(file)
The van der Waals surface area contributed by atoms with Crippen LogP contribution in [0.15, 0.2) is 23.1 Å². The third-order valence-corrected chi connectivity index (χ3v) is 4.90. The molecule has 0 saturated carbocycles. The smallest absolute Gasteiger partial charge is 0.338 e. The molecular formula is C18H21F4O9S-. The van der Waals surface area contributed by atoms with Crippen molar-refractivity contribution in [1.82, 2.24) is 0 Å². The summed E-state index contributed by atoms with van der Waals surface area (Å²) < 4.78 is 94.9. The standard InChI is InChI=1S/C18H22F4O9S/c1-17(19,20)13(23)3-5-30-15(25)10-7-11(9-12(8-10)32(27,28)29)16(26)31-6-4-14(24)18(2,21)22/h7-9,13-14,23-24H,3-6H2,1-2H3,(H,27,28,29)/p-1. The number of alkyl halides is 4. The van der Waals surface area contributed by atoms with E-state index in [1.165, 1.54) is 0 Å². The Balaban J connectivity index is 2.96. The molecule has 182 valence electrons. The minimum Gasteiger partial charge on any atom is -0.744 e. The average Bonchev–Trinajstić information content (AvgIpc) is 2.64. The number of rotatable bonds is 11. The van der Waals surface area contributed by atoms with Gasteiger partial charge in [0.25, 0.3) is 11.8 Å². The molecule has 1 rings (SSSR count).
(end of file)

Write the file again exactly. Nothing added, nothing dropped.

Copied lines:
The van der Waals surface area contributed by atoms with Crippen LogP contribution in [0.15, 0.2) is 23.1 Å². The third-order valence-corrected chi connectivity index (χ3v) is 4.90. The molecule has 0 saturated carbocycles. The smallest absolute Gasteiger partial charge is 0.338 e. The molecular formula is C18H21F4O9S-. The van der Waals surface area contributed by atoms with Crippen molar-refractivity contribution in [1.82, 2.24) is 0 Å². The summed E-state index contributed by atoms with van der Waals surface area (Å²) < 4.78 is 94.9. The standard InChI is InChI=1S/C18H22F4O9S/c1-17(19,20)13(23)3-5-30-15(25)10-7-11(9-12(8-10)32(27,28)29)16(26)31-6-4-14(24)18(2,21)22/h7-9,13-14,23-24H,3-6H2,1-2H3,(H,27,28,29)/p-1. The number of alkyl halides is 4. The van der Waals surface area contributed by atoms with E-state index in [1.165, 1.54) is 0 Å². The Balaban J connectivity index is 2.96. The molecule has 182 valence electrons. The minimum Gasteiger partial charge on any atom is -0.744 e. The average Bonchev–Trinajstić information content (AvgIpc) is 2.64. The number of rotatable bonds is 11. The van der Waals surface area contributed by atoms with Gasteiger partial charge in [0.25, 0.3) is 11.8 Å². The molecule has 1 rings (SSSR count).